The lights are on
What new ideas the game brings to the table and how well old ideas are presented.
How good a game looks, taking into account any flaws such as bad collision or pop-up.
Does the game’s music and sound effects get you involved or do they make you resolve to always play with the volume down?
Basically, the controller to human interface. The less you think about the hunk of plastic in your hands, the better the playability.
Flat out, just how fun the game is to play. The most important factor in rating a game.
A boss fight is a cathartic moment, created to punctuate a game in a satisfying and memorable way. An unwinnable boss fight might seem like it would defeat that purpose, but the team at White Milk Games has taken that concept and made an entire game out of it. Endless Boss Fight is more fun that its name implies, with plenty of tension and small victories, but issues with execution keep it from living up to its promise.
The basic idea is simple: You are a robot, and you fight a bigger robot until you die. Your fists are your weapons, meaning you have to get close to dish out significant damage. The boss, however, has a wide array of missiles, lasers, buzzsaws, and other implements of doom. The battle is broken up into a series of rounds that increase in difficulty until you are defeated, at which point you start all over again. Even though the mechanics are different, the structure is similar to endless runners; you get as far as you can, and then try again. It’s addictive for a little while, but the fun wanes quickly.
For this formula to work, players need to have enough incentive to keep coming back. That’s where Endless Boss Fight struggles. Your rewards for individual runs are paltry, which means that you don’t progress at a satisfying rate. You earn normal and premium forms of currency (the game is free-to-play, after all). The premium currency (white milk coins) is used to buy the things you really want, like stat upgrades, but you accrue it at an agonizingly slow pace. This is especially problematic when you get further in and your upgrades get more expensive, putting a tedious grind in front of you with no worthwhile rewards along the way.
Complaints about the progression pale in comparison to the fact that Endless Boss Fight doesn’t control well. You have three different control options, but not of them give you the agility you need to reliably dodge or string together combos. Not only are you grinding with little payoff, but you’re also wrestling with your character’s clunky and unresponsive movement. It works on a basic level, but when the action gets hectic in more difficult rounds, the touchscreen controls can’t accommodate the actions you want/need to perform.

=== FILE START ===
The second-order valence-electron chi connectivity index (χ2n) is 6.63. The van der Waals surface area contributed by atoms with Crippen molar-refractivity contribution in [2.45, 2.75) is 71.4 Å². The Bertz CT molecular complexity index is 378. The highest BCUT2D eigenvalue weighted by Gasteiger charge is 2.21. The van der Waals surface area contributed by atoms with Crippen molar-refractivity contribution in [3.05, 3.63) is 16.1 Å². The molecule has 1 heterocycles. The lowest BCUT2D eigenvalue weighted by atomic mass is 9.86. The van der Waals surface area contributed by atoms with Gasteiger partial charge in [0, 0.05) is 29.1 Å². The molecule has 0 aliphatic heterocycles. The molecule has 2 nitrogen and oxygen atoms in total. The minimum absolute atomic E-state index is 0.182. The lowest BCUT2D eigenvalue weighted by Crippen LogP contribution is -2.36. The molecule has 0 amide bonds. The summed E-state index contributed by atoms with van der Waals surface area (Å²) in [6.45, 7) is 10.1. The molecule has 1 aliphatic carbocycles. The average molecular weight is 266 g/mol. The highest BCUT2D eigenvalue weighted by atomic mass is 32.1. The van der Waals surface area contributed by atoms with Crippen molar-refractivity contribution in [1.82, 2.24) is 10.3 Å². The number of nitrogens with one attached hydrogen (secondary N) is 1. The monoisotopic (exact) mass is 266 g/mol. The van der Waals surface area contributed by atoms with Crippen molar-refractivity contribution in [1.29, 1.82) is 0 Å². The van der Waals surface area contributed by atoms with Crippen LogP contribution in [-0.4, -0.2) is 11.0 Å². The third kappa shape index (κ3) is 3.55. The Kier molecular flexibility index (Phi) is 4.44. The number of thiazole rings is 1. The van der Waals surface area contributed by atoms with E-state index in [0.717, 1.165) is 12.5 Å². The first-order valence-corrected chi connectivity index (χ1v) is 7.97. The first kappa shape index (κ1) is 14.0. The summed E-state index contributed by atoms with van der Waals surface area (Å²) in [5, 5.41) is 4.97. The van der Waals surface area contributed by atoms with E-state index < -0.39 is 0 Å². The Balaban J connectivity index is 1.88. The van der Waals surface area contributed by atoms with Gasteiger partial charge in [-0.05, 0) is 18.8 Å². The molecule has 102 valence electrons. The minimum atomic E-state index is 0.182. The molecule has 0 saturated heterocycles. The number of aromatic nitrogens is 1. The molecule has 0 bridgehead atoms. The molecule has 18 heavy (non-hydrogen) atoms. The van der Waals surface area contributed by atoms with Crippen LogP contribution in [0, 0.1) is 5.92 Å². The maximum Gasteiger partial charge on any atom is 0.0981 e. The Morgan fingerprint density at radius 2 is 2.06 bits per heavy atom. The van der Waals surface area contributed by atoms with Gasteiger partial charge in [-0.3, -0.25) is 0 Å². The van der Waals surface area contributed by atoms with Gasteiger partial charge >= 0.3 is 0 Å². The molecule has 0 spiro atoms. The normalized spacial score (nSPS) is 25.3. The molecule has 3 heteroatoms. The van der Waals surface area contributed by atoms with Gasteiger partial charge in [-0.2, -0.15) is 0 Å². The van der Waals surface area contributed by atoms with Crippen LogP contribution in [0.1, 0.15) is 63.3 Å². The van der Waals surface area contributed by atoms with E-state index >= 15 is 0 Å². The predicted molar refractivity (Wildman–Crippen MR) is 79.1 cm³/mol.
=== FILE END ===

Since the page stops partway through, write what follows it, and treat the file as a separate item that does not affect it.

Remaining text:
Amid all the problems, there is one shining feature in Endless Boss Fight: its battle arena with asynchronous multiplayer. Instead of going up against predictable tactics in each round (which is what happens in single-player), the battle arena pits you against automated, player-made variations of the boss in three-round bouts. Since players customize which weapons their bosses use each round, it’s exciting to encounter clever configurations, and adds needed variety to the combat. It also means that you get to customize your own boss for other people to face, selecting weapons and bonuses for it to use against opponents. You can also spend your white milk coins to upgrade its stats, which I found to be a better investment than powering up the hero. You boss’ performance passively wins you more white milk coins while you’re away, so it pays off better than grinding through single-player.
With a few tune-ups, Endless Boss Fight could be great. A more consistent and satisfying string of rewards would get me hooked, and better controls would alleviate my frequent frustration – all of which would give me even more reason to continue diving into the cool asynchronous multiplayer arena. Unfortunately, that’s not the game you get when you play Endless Boss Fight.
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